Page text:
My biggest problem currently is: The tubing starts to twist as it get hot and it starts to cut the slit out of alignment by 15-20 degrees if I keep going. I tried to prevent this by holding the tip of the tubing with vise grips but still it turns eventually jamming the saw blade. This phenomenon begins after the first 14 inches or so. Almost seems like its warping from the excessive heat.
I'm running my drill press arbor speed at 2050 rpm. I could change the ratio to a higher speed, max = 3050rpm. Do you think I'm running the blade at the right speed? It seems to struggle and overheat already. The blade by the way is a decent quality HSS slit saw not a Harbor Freight junk blade.
This tube slitting fiasco has turned out to take more time than than a body panel!
Why not put a little guide at the outboard side of the slit? That will keep it straight. I'd slow the blade down, not speed it up.
Why not make the exit hole a bit larger than the infeed hole?
Both very sound suggestions. I'll give both a try and update the results. Jimmy
Thank you James for posting the picture. Up until now I could not figure out how those cuts were done.
Seems to me if you drill a hole straight down in the top of the wooden block and set a funnel in it and pour in soluble oil the heat could be kept at a minimum.
Here is how i use to do it . Feed the tube with the saw in reverse . Hold with vise gripes and watch the twist . I roll a wire edge now a lot easier and dont worry about solder joints coming loose . Good luck . Bottom of tail is the hardest to get right. M
I liked your comment about the number of clamps needed. Here is a photo when I did the final mounting of the tail of my ABC Speedster. I found that the sheet metal fit was slightly different every time I put it on (and that was many). When you welded the seam, didn't it burn the wood frame underneath? The wood in my original frame had several burn spots from repairs to stress cracks around the trunk lid. Do you have an original body to pattern this one after. Sorry, I have been off the forum and have not been following this project, but it looks neat. See also http://www.mtfctulsa.com/ABC_Bodies/.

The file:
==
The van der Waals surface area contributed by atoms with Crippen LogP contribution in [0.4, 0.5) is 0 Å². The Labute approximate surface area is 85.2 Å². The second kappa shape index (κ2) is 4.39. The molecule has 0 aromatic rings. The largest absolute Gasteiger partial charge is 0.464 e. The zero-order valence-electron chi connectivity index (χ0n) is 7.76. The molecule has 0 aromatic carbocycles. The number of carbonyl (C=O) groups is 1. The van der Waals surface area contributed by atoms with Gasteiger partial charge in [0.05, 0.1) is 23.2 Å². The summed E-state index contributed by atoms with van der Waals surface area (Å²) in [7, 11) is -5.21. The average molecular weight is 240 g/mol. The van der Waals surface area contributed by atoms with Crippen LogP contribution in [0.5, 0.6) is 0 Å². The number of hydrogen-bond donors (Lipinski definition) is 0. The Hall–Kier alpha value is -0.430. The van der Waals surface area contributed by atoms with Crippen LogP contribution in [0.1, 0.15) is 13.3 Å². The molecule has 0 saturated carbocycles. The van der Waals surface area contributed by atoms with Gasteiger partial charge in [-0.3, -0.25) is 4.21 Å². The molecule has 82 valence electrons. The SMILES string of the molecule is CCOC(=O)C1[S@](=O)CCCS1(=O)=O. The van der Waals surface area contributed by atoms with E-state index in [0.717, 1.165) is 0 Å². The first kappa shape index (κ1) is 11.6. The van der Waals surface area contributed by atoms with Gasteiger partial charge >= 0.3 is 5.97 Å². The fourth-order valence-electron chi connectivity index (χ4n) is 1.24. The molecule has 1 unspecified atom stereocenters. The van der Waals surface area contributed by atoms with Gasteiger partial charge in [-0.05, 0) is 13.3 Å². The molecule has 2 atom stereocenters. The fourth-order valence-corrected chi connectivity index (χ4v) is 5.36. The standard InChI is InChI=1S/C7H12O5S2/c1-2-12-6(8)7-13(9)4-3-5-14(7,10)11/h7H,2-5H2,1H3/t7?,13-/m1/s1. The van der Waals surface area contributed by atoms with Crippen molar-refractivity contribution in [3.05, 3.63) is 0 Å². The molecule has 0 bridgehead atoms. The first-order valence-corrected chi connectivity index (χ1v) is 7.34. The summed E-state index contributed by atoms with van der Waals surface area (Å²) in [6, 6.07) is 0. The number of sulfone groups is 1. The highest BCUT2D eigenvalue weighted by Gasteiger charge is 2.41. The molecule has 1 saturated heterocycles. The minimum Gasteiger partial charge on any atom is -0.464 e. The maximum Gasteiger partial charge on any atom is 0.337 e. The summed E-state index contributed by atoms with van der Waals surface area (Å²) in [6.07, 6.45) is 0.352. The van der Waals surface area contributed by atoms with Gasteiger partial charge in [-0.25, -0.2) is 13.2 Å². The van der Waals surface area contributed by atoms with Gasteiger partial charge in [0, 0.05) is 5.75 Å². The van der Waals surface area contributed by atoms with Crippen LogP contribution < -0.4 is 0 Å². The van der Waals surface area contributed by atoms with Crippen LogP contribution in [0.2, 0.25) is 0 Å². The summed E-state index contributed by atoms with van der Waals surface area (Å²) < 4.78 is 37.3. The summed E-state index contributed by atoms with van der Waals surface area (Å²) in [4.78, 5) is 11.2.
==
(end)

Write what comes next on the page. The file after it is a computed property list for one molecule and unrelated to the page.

Amen on the bottom of tail. That's the last piece of tubing I installed, it was a real challenge getting that double twist to stay in line with the slit. Since nobodies paying me (I love retirement) I could take as long as I needed so inch by inch I was able to coax it down and around the tail bottom. I did end up doing it in two sections. A little mig weld or two and the seam is no longer visible.
I'd like to see how you do your wire edges. I have a bench mount bead roller and a Pexto rotary former and some mandrels that should work, I hope to try my hand at some wire edge forming this winter.Not sure what type of wire is used, copper? steel? Aluminum?
Thanks for sharing those pictures. I remember following your build before I started mine. I have a DVD that shows all the body kits that were available and the ABC bodies were really something. To answer your question about welding over the spine: I nailed the right side fully over the spine. I overlapped the left side a little past the center line welding a tack every six inches. I use a wire feed mig turned down to a low setting and if you do it right it comes out similar to a spot weld. As far as I can tell it would not have burned the wood. I followed up putting a similar tack weld about an inch apart, I then ground them down, re-welded any that looked weak and eventually filled the faint lip with standard body filler. It came out quite well and feels very solid. I'll be using marine bump/rub bar as trim that will further cover and secure the two halves.
Question 2. No, I don't have an original to work from, it's similar in design to the Faultless Raceabout they once offered, I used reference photos from others who have built these and lots of pictures & made some sketches. If you go to the second message in this thread, you can see the frame design and early photos.